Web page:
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Optical Nanosource

amazing image

© M. Volatier Ravat/CRN2-Sherbrook/LIA-LN2/CNRS Photothèque




What could pass for a shredded piece of paper or string cheese is actually a 100-nanometer-wide vertical wall that has lost its rigidity. Made of a Gallium Arsenide (GaAs) semiconductor, these “threads” show what happens when a nanowall–an extremely thin wire approximately 100 nm wide and 3 µm (microns) high–attains the physical limits of dimension reduction, explains Maïté Volatier, a PhD student at CRN21 in Sherbrooke, Quebec. Compared to “classic” semiconductors, which are mainly used in microelectronics, GaAs-based semiconductors have the ability to confine and conduct light. Such nanostructures are then used to design and produce ultra-compact optical sources in the near- and mid-infrared ranges. This picture won the 2nd prize in a photography contest organized during the LIA-LN22 symposium last July. This international laboratory, created by CNRS in 2008, brings together teams from France and Quebec. It aims to encourage collective research projects in the fields of nanotechnologies and nanosystems.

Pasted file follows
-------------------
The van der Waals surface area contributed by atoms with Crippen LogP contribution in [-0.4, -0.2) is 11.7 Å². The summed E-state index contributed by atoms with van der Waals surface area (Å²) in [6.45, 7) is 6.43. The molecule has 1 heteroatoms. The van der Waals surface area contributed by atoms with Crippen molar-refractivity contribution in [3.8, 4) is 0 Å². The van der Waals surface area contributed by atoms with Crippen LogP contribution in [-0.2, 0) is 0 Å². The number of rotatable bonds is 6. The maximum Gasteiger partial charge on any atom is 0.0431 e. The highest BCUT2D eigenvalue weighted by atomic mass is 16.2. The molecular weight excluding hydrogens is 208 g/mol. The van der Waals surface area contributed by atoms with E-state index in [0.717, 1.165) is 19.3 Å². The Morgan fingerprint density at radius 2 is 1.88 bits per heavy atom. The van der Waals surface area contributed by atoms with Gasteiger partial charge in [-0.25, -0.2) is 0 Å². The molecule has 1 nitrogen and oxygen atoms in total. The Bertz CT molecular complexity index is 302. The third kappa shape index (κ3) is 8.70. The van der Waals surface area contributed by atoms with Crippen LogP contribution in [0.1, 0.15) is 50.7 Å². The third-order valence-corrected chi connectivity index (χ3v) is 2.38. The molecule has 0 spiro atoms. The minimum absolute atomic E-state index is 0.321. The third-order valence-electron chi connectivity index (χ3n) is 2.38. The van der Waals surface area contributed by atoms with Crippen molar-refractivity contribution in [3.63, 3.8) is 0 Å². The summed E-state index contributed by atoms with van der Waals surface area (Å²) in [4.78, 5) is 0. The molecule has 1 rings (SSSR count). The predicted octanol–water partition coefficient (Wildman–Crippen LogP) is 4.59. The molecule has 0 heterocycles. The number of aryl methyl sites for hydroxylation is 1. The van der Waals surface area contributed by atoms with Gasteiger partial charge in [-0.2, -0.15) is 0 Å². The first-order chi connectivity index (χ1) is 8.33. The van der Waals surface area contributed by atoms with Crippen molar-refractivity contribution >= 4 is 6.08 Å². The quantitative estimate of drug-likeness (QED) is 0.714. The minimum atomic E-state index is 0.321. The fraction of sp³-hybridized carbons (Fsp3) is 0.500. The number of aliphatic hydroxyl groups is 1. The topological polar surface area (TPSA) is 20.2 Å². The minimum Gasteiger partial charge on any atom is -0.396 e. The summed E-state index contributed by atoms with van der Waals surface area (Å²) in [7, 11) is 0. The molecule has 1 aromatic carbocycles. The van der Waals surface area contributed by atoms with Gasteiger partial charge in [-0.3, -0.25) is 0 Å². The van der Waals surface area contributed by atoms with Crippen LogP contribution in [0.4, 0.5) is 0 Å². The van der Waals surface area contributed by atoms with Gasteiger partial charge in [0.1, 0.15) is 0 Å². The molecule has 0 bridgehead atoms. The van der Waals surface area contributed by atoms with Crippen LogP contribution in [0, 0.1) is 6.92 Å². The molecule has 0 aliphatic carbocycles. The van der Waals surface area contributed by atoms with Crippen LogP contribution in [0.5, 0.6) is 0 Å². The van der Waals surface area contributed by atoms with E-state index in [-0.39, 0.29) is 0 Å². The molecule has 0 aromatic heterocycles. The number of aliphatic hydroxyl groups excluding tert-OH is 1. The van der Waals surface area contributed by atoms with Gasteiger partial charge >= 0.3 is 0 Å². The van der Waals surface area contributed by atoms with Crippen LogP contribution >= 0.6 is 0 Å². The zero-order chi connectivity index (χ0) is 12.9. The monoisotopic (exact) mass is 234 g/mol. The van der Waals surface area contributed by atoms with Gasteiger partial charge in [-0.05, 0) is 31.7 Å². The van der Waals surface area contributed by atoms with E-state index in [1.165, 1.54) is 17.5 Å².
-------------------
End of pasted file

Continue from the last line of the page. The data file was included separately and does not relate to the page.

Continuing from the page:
Marie-Hélène Towhill

Notes :

1. Centre de Recherche en Nanofabrication et Nanocaractérisation (Université de Sherbrooke, Quebec).
2. Laboratoire international associé en nanotechnologies et nanosystèmes (www.labn2.ca).

Contacts :

Maïté Volatier Ravat, CRN2, Sherbrooke. Maite.Volatier@USherbrooke.ca


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